Now that it's said and done, how did it go?
“Certainly, we are happy to have this election behind us because it’s been more of a marathon than most elections have been in the past,” said Ada County Clerk Phil McGrane. “It was a long night, longer than we’ve had in quite some time. We finished the night at about 4:30 a.m., that’s when we got the [final] results posted.”
McGrane, clerk of Idaho’s most populated county, says while things ended up working out, the road through the primary had plenty of challenges.
“We got about, what I would say, two days notice to switch from our traditional polling place election to doing an all-mail election and that’s really where it hurt us. We are not built, we do not have the infrastructure to run an election this way and part of the time it took last night is a reflection of us not having what we need to be able to do it in this manner,” McGrane said.
The big news was the historic turnout. Voters submitted just under 96,000 ballots, beating the previous record of 79,000. McGrane says he always loves to see high turnout; he believes the state marketing the primary like never before really helped.
“The Secretary of State’s office sent an absentee request to every registered voter. Normally you don’t see the state put so much money and energy into informing people there is an election, and making it easy to do it,” McGrane said.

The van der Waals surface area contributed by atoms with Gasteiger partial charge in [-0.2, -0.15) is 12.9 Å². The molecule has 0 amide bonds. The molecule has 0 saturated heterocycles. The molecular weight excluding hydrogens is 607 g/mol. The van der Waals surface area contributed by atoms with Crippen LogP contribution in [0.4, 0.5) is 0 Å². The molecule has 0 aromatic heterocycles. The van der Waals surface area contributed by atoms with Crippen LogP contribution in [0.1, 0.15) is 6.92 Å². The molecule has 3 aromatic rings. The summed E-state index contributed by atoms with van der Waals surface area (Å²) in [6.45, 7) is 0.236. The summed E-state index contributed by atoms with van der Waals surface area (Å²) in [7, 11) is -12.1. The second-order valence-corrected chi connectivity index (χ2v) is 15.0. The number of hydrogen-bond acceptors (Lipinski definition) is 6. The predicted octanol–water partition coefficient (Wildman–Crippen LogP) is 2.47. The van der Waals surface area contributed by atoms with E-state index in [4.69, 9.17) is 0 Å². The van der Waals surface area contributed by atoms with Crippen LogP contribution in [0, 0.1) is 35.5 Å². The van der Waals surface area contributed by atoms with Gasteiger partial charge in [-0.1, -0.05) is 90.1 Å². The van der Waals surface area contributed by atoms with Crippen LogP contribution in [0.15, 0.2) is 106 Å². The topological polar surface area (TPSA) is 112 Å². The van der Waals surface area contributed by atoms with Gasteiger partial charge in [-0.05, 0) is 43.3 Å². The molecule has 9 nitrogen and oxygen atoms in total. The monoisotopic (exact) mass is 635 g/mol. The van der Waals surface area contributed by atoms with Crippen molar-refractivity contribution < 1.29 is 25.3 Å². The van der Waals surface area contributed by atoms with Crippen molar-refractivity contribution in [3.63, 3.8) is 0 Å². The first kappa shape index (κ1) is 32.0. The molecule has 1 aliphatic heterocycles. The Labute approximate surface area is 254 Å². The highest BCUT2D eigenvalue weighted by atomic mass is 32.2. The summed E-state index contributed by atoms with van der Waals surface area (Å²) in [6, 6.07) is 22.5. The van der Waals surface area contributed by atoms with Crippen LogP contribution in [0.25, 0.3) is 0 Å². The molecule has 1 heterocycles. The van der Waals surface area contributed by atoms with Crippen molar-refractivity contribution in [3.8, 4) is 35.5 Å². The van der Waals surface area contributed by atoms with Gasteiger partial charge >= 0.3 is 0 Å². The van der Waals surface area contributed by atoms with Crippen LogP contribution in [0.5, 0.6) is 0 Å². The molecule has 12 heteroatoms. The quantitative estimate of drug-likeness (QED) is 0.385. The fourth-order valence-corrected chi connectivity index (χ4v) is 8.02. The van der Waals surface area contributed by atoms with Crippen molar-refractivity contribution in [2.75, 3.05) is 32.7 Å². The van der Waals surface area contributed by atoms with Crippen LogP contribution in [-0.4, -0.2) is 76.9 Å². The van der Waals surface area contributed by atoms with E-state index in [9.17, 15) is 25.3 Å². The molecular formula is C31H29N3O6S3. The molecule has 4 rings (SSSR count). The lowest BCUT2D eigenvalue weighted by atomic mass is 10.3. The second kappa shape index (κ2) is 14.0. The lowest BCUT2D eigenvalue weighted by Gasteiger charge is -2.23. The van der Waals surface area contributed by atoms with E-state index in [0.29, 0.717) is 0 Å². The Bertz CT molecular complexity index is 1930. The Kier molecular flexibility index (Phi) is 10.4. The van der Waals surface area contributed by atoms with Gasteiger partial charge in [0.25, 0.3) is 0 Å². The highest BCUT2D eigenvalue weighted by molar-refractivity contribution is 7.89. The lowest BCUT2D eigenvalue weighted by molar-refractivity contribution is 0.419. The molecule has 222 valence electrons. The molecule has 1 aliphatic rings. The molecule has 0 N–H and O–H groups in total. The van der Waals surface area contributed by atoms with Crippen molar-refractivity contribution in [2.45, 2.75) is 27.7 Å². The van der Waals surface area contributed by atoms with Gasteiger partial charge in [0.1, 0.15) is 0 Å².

To cut down on the workload on election night, Ada County staff worked all day Monday and Tuesday processing ballots. But the last-minute ballot submissions added a lot of work.
“It was that final stretch, it was all of those ballots we received on the final day because they came in at the last minute,” McGrane said. “It was really a surge of results and then it took hours and hours to get those last 16,000 done.”
It’s unclear exactly what the November general election will look like, but McGrane says they are already thinking ahead.
“I doubt that November is going to be an all-mail election in Idaho. I think there was some resistance initially to doing it. We will see what the pandemic looks like at that point and that might obviously drive decisions, but I do think it will be some hybrid,” McGrane said.
Already, 70,000 people in Ada County have requested an absentee ballot for the November election.
Over the summer, the clerk’s office will be looking at their processes and equipment needs.
“We issued ballots that had some errors and we had to correct those, and we got new ballots to all the voters,” McGrane said. “We certainly felt the pain in this election in terms of needing to tighten those things up so that it will go much more cleanly.”
Overall, he says it was a valuable experience to set up the future of voting.
“This primary was really a good test for kind of the big show when it comes to November,” McGrane said.
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